This series was originally published at the Redbird Daily, but is now proud to call Cards Conclave home. This installment was written by Allen Medlock.
Incredibly proud to kick-off this awesome project. We here at the Redbird Daily are excited to roll-out this fun, informative, and conversation starting piece. The list of players will bring back memories, make you scratch your head, and may possibly piss you off. Let’s start off with a basestealer synonymous with the number 100.
#100 – Vince Coleman, OF (1985-1990, 2x All-Star, Rookie of the Year)
One of the most electric players from the 80’s, Vince Coleman ran into the hearts of Cardinals fans. Coleman, a former punter/kicker and centerfielder for Florida A&M, was drafted by St. Louis in 1982. After stealing 289 bases in three minor league seasons, Vince made the big league club out of Spring Training in 1985. While most inside the organization thought it would be a temporary major league stay, Coleman went on to steal 110 bases while winning the N.L. Rookie of the Year. The two-time All-Star lead the National League in stolen bases six times, and lead all of Major League baseball four times. In 1987, Coleman stole 109 bases making him the last player to eclipse the 100 steal plateau.
UPDATE: Since the original release of this article, Vince Coleman has been inducted into the St. Louis Cardinals Hall-Of-Fame in the Class of 2018, along with Ray Lankford and Harry Brecheen.
#99 – Austin McHenry, OF (1918-1922)
The 1921 season saw Austin McHenry become one of the most promising outfielders in the game. McHenry finished the season with top five finishes in homers, RBI, doubles, extra base hits, and total bases. He was one of six players to finished the season with 200 hits. After a disappointing start to 1922, McHenry complained of vision problems which led Branch Rickey to send McHenry home to Ohio to rest. After being diagnosed with a brain tumor, McHenry lost his battle with cancer less than four months later.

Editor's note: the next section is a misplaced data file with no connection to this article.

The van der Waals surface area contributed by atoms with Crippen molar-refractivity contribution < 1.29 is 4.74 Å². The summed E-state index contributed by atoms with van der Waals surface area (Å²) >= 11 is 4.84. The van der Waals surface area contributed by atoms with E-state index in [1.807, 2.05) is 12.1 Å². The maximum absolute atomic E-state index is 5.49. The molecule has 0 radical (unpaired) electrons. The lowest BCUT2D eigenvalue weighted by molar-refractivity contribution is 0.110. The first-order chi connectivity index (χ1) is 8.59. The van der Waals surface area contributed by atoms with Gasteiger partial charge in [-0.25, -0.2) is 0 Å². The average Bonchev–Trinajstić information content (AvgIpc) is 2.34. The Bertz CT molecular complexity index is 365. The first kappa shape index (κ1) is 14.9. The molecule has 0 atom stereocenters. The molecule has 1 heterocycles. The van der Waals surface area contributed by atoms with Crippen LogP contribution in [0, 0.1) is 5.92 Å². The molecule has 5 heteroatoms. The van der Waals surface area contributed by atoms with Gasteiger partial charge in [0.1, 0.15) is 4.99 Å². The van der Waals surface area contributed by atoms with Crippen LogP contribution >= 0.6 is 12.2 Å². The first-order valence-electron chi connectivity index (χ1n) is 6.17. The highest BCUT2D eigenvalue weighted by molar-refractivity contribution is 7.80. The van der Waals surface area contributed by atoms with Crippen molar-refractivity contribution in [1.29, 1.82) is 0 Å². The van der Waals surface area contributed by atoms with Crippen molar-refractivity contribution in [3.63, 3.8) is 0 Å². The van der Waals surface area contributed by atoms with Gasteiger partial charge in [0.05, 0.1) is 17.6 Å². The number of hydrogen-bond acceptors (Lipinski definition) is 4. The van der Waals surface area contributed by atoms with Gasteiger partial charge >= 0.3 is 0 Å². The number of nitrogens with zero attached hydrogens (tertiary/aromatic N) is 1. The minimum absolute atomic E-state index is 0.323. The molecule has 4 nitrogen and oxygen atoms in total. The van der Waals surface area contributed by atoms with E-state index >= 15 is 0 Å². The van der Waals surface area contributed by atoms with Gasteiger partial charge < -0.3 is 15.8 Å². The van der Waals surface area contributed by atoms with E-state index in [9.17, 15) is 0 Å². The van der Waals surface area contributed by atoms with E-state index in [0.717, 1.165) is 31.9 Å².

#98 – Miller Huggins, 2B (1910-1916, HOF)
Miller Huggins was ahead of his time as a player. He consistently led the league in walks, totaling over 100 bases on balls in three different seasons. He was an outstanding second baseman and fundamental player, skills that would lead to a successful career as a manager. Huggins served as coach-manager for the Cardinals during the 1913 to 1916 seasons and was elected to the National Baseball Hall of Fame in 1964.
#97 – Tom Herr, 2B (1979-1988, All-Star)
One of my personal favorites on this list, Tommy Herr was an integral part of three pennant winning teams, winning the world series in 1982, finishing runner-up in 1985 and 1987. He earned an All Star bid in 1985 while compiling one of the more interesting statistical seasons in modern history. Taking advantage of speedy runners with high on-base percentage guys at the top of the lineup, Herr drove in 110 runs while only hitting eight homers. The infield of Terry Pendleton, Ozzie Smith, Herr, and Jack Clark is still recognized as the best defensive group of the 1980’s.
#96 – Wally Moon OF-1B (1954-1958, All-Star, Rookie of the Year)
In 1954, Wally Moon was initially told to report to minor league camp for spring training, but refused and reported to big league camp, telling the organization that he would quit if not given the chance to compete for the big league roster spot. Moon not only made the team, but also performed well enough to win the Rookie of the Year Award beating out the likes of Hank Aaron and Ernie Banks.
For questions regarding the scoring formula please refer to Rusty’s fantastic piece detailing the work he put in getting this project off the ground.
Plenty of great names to come this off-season.
Thank you for reading.